Crow Introduces Bill to Name Aurora VA Facility After Lt. Col. John Mosley

June 25, 2021
Press Release

Colorado Native John Mosley was a Tuskegee Airman, Civil Rights Activist, and First Black Football Player at Colorado State University 

WASHINGTON - Today, Rep. Jason Crow (CO-06) introduced legislation that would name the new Aurora VA community-based outpatient clinic (CBOC) after Lieutenant Colonel John Mosley. Lieutenant Colonel Mosley, a Denver native who lived in Aurora, was a Tuskegee Airman, civil rights activist and the first black football player at Colorado State University. 

CBOCs are important ways the VA provides outpatient primary care, especially for veterans who would otherwise have to travel long distances to receive care at VA facilities. The Aurora CBOC, which would be called the ‘Lt. Col. John W. Mosley Clinic,’ is set to open in Summer 2022. 

“LTC John Mosley was a trailblazer who broke down barriers wherever he went, from college football to the United States Air Force,” said Rep. Jason Crow. “His commitment to serving his nation and our community in the face of discrimination is an inspiration and reminder to us all that the promise of this country is in those who are determined to improve our imperfections. We are forever grateful for his service to this country and it is an honor to introduce legislation to name the new Aurora VA facility after LTC Mosley.” 

"Born the son of a slave, Dad fought hard to seize every opportunity…a trail-blazer throughout his entire life.  He was the valedictorian of his graduating class at Manual H.S. and attended a segregated Colorado A&M (now Colorado State University) on an academic scholarship, becoming his class Vice President and the first African American in modern times to play on its football team.  When our country entered the war in 1941, Dad sought to do his part by becoming one of the first black combat pilots in America.  Though initially denied, he didn’t stop until his request was approved.  Never discouraged by adversity, he often said that ‘he had to fight in order to fight.’ A pilot with the famed Tuskegee Airmen, he served his country with pride and distinction through three wars and continued his service after retiring from the military. Always in our hearts, he was and continues to be a champion for our family, our community and our nation.  His legacy is an inspiration to us all,” said Captain Eric Mosley, United Airlines, Lieutenant Colonel Mosley’s son.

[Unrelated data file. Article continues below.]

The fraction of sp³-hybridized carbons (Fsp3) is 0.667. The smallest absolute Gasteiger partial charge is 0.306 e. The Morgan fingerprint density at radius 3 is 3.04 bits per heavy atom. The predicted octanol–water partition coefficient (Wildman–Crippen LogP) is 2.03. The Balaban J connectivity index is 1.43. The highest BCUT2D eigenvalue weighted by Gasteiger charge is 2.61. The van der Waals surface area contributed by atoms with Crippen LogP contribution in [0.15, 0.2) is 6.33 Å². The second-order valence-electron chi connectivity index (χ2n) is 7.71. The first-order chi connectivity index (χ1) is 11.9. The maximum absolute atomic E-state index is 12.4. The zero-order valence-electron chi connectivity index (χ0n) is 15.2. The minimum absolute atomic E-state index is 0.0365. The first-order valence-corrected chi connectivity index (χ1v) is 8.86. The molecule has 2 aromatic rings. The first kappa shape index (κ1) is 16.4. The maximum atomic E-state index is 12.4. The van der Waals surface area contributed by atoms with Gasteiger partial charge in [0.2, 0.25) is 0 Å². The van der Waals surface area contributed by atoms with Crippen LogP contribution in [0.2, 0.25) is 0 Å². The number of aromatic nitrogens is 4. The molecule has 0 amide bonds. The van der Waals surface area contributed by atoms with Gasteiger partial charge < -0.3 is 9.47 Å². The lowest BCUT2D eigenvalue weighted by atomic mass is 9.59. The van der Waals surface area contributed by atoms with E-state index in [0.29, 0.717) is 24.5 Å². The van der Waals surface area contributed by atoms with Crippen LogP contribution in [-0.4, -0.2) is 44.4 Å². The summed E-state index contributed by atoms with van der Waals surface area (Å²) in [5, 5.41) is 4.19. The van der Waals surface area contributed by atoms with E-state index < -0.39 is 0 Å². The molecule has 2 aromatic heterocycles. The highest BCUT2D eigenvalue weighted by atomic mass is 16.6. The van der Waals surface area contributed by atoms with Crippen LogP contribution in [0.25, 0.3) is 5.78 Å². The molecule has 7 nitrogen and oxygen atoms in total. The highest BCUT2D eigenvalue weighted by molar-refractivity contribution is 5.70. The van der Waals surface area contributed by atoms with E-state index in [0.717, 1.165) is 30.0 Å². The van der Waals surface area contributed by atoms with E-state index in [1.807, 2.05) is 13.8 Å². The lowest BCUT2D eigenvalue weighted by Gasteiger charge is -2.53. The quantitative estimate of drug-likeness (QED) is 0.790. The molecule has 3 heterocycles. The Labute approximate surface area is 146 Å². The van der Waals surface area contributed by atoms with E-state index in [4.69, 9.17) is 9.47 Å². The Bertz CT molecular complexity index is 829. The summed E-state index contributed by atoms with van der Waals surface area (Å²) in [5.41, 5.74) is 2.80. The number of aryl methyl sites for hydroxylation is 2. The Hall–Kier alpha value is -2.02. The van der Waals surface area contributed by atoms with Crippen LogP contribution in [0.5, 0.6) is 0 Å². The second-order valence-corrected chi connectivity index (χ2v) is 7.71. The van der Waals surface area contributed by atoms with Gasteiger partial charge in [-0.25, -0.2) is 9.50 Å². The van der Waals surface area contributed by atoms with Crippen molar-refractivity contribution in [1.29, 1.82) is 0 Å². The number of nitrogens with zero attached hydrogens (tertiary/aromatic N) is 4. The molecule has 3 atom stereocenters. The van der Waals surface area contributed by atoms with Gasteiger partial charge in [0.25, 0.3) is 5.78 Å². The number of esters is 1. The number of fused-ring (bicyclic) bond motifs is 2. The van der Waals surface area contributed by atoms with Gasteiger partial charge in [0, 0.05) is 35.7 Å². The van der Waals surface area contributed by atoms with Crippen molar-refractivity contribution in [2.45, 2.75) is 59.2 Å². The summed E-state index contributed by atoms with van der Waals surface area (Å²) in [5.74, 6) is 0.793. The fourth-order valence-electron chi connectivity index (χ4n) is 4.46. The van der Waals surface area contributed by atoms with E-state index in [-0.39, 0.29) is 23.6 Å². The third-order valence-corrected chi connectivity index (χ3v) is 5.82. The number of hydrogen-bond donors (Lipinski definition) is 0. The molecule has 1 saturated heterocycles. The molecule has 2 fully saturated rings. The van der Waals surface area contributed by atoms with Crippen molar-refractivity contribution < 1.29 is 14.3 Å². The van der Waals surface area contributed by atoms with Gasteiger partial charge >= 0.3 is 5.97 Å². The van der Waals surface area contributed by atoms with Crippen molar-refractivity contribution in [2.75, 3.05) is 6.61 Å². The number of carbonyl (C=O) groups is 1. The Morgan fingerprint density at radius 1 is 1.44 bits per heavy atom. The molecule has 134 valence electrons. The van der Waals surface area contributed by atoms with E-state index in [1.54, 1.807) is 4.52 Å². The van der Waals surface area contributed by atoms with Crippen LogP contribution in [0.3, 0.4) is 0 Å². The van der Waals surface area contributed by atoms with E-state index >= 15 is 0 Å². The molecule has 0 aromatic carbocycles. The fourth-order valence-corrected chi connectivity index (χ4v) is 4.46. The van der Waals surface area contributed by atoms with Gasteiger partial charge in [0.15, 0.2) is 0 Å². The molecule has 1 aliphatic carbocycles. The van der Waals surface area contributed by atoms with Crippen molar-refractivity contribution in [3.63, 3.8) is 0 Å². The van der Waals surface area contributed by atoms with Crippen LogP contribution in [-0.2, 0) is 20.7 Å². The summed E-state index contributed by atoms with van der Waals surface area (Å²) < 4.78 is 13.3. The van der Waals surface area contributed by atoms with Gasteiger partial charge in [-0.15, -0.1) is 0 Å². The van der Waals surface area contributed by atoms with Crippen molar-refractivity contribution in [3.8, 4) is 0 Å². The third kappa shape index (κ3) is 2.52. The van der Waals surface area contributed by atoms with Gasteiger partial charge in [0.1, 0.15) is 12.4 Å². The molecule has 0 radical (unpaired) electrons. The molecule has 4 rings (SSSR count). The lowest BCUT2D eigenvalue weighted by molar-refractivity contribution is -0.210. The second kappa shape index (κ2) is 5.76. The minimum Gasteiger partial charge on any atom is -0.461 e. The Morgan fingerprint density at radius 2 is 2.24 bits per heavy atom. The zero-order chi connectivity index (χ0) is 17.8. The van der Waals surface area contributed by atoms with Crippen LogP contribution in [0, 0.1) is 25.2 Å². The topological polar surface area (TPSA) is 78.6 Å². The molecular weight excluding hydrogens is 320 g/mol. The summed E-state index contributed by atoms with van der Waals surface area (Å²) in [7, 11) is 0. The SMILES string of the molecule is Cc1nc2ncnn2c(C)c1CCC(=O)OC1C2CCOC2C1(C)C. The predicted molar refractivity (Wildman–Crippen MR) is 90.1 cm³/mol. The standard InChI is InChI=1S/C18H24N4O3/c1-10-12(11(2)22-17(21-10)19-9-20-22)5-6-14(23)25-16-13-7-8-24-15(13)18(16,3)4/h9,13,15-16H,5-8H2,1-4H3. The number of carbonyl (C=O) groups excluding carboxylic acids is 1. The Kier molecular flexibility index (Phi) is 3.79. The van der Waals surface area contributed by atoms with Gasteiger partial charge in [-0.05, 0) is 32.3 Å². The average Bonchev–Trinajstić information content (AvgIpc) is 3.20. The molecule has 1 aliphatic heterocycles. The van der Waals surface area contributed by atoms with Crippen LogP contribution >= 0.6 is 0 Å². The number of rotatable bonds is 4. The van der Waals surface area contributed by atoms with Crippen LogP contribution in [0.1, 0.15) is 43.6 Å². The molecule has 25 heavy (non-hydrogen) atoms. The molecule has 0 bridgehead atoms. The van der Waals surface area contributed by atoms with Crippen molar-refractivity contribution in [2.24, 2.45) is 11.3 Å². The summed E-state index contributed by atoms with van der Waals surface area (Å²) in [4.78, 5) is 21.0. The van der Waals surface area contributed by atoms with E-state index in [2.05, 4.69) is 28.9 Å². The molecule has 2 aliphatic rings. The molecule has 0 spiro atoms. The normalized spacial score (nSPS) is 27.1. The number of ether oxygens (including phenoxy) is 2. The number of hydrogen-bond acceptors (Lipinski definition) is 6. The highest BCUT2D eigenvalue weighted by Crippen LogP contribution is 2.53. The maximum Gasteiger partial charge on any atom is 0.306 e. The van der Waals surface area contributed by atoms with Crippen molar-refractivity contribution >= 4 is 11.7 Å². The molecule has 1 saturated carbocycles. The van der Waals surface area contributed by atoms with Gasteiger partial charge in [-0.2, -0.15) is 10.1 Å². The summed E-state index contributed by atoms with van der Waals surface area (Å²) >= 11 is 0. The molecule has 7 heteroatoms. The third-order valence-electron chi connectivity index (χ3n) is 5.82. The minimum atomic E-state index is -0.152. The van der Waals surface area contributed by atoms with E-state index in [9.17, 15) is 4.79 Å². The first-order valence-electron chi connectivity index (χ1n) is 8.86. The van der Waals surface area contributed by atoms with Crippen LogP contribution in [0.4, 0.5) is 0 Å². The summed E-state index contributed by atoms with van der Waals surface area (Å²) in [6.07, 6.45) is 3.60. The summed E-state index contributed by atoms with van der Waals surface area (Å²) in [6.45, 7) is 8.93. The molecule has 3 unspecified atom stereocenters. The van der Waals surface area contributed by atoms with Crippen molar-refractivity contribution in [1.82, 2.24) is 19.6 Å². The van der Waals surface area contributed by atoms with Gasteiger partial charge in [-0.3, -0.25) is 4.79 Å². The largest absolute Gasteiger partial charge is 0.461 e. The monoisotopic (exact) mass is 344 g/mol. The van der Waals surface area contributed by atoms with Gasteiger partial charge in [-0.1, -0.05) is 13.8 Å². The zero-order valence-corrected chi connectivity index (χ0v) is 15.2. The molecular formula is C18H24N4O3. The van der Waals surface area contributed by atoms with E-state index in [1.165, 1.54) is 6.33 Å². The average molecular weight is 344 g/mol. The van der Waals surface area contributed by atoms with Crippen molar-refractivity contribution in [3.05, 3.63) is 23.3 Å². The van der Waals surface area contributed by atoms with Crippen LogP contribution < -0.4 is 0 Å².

“Renaming the Aurora Gateway Veterans Affairs Medical Clinic Replacement facility in respect to John W. Mosley is the ideal honor to bestow upon a legendary U.S. Air Force Tuskegee Airman who piloted bombing missions over Europe, North Africa, Korea, and Vietnam” said Barbara Green, Veterans of Foreign Wars, Colorado State Commander. “Lt. Col. Mosley’s life of service extended from his student days at Colorado State University in the late 1930s where he broke color barriers when he was elected class vice president in both of his junior and senior years to after World War II where he worked with the Truman administration to draft the policies that would fully integrate the United States Armed Forces and further in the Denver metro area late into his life.” 

“Lt. Col John W. Mosley was part of the historic fighter pilot unit called the Tuskegee Airmen where he was resilient in breaking racial barriers within the military while simultaneously fighting for this country in World War II, the Korean War, and Vietnam. He was one of the first African Americans to fly and to become a Bomber Pilot. Lt. Col John W. Mosley had a history of breaking racial barriers in Colorado prior to joining the military by being the first African American to letter in football at Colorado State University. He also was a Civil Rights advocate and was a role model to many African American pilots. Congressman Crow has been engaged with the community since being elected to Congress, so it means a lot to the Aurora Branch of the NAACP that he is taking the lead to recognize a Lt. Col John W. Mosley who is a national hero to this country and especially the African American Community,” said Omar Montgomery, President of the Aurora Branch of the NAACP.

You can find the text of the legislation here

After graduating as a National Merit Scholar and valedictorian at Manual High School, Lieutenant Colonel Mosley enrolled at what was then called Colorado State College of Agriculture and Mechanic Arts, as one of only nine black students. He was named vice president of his college class as a junior and senior and became the first black football player in the record-keeping era. 

Lieutenant Colonel Mosley fought hard to serve his country during WWII. He paid for his own flight physical and took flying lessons on his own. After being dispatched to a segregated artillery unit in Fort Sill, OK, he wrote letters to the White House and Congress until he became part of the Tuskegee Unit. The brave service of the Tuskegee Airmen helped pave the way for integration of the armed services. Lieutenant Colonel Mosley retired from the Air Force in 1970 after serving in the Korean and Vietnam wars.  He went on to be special assistant to the undersecretary in the Department of Health, Education, and Welfare in Washington before returning to Colorado.